Location: Dunstable, Bedfordshire
Farm manager / Farm owner: Philip Woods
Area: 2800 acres
Type of Farm: Arable
Moving to direct drilling is just another logical step in improving arable farming practice for Philip Woods, who runs some 3,000 acres of arable land from his base at Kensworth, Dunstable, Bedfordshire.
His company – P R Farming – runs their home farm of 600 acres and a further 2,200 acres for a range of customers in the region.
He abandoned ploughing for non-inversion tillage and a cultivator drill around the millennium, which reduced the time and cost taken to establish crops in the autumn.
And now he feels he is moving forward again by switching to ‘strip tilling’ crops, having invested in a Mzuri Pro-Till 4, a British-designed drill that places the seed accurately with no prior cultivation.
He has started by using the drill on his family’s farm with the aim of gaining practical experience of the technique before offering it to customers:
“We had direct drilled some crops with the cultivator drill quite successfully in the right conditions and the right season, but we still have some heavier bits of land that need restructuring, so we still did some preparatory work ahead of it.
“Last autumn we strip-tilled our oilseed rape and it looks excellent. One noticeable difference is that we have an even crop right up to the field edge; there is no headland because we are not turning on it with heavy cultivators all the time”.
The Mzuri has also sown both winter and spring beans: “We drilled winter beans on land which we had loosened because we knew it had a plough pan, and then went straight in onto undisturbed land this spring.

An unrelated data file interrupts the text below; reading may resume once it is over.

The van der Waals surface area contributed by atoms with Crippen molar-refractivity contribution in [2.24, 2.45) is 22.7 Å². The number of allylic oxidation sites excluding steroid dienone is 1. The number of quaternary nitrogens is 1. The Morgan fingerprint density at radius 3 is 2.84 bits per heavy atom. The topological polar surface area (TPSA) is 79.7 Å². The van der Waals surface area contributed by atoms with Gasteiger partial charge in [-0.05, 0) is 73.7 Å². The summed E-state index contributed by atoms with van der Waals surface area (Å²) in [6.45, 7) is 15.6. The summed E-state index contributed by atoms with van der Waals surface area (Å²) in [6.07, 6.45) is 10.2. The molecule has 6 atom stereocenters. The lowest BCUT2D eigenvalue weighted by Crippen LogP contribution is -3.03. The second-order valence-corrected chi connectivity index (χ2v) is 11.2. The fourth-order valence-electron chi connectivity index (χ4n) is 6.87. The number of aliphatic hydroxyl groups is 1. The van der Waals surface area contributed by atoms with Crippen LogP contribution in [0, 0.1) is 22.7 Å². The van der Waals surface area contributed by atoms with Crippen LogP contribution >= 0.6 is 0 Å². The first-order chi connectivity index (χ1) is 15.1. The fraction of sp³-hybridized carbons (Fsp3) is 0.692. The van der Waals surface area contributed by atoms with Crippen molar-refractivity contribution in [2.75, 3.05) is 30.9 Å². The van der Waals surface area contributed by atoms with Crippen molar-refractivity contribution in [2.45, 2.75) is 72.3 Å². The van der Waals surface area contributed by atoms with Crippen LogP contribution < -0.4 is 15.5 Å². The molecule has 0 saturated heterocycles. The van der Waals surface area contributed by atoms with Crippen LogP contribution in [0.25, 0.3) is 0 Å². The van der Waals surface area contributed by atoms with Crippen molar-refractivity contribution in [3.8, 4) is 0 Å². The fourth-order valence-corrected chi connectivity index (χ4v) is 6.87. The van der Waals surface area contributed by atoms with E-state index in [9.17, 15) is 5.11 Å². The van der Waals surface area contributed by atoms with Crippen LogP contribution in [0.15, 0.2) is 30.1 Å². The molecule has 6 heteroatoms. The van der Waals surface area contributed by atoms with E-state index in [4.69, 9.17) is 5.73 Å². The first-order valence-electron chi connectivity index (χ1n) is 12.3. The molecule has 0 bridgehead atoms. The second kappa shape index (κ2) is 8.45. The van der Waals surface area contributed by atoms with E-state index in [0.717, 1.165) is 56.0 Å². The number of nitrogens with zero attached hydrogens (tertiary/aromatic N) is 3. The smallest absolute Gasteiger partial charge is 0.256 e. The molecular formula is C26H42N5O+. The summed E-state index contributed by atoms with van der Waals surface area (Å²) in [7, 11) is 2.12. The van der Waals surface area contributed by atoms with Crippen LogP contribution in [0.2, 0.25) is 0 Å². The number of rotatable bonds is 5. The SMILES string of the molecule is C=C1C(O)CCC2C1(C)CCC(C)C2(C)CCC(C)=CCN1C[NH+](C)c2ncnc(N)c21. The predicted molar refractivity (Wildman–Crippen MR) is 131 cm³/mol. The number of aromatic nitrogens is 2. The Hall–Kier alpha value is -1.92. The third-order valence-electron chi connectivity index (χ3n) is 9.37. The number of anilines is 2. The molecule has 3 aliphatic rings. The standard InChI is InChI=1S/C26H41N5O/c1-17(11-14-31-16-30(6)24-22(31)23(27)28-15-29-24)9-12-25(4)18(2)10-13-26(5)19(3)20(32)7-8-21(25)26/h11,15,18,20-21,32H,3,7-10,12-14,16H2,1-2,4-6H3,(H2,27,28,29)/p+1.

“The drill easily penetrated to the depth we needed and the crop germinated within 48 hours. There is now a mass of root structure where the soil has been moved. We have fitted the new design of harrow which seemed to help”.
He has started using later drilling dates to help control Black-grass, and moving to a strip-till system should help that as it eliminates the preceding passes: “With our former drill we started drilling in early September, which seemed to suit the Black-grass.
“Last autumn on our own farm we drilled wheat into rape stubble on September 25th, but establishment was a little slow and the slugs got hold of it. Next season we will go for a stale seedbed and drill slightly earlier – it is a learning curve and we need to be sure we know the system before we roll it out across customers’ land”.
Having a clean stubble from the previous crop, and not bringing up buried weed seeds, should help, he feels. “We did 110 acres of wheat direct into oilseed rape stubble and it is a handsome looking crop”.
One important benefit of using a one-pass system is that it eliminates the danger of being disrupted if the weather turns wet mid-season: “The crop is either drilled or it is not and if it isn’t then we can look at spring drilling. We cannot get caught out half way through the system”.
They do cultivate where needed: “We drilled 50 acres of second wheat into ground where we had used a sub-soiler to cure a compaction problem. The Mzuri worked straight into the stale seedbed. It actually looks better than some of the first wheats grown after oilseeds. It is clean as a whistle with not a bit of Black-grass to be seen.
“With the Mzuri it is one man, one tractor and one pass; you are not reliant on somebody else doing their job first”.
The Mzuri faced its hardest test on a new block of ground: “We only took control of it on April 1st and it is difficult land, but we direct drilled spring barley into it and it is up and away, so that is another option when we’re considering how to counteract Black-grass.
He says the drill does require significant power for a 4m model – but if you are only doing a single pass you are saving all the power from other operations.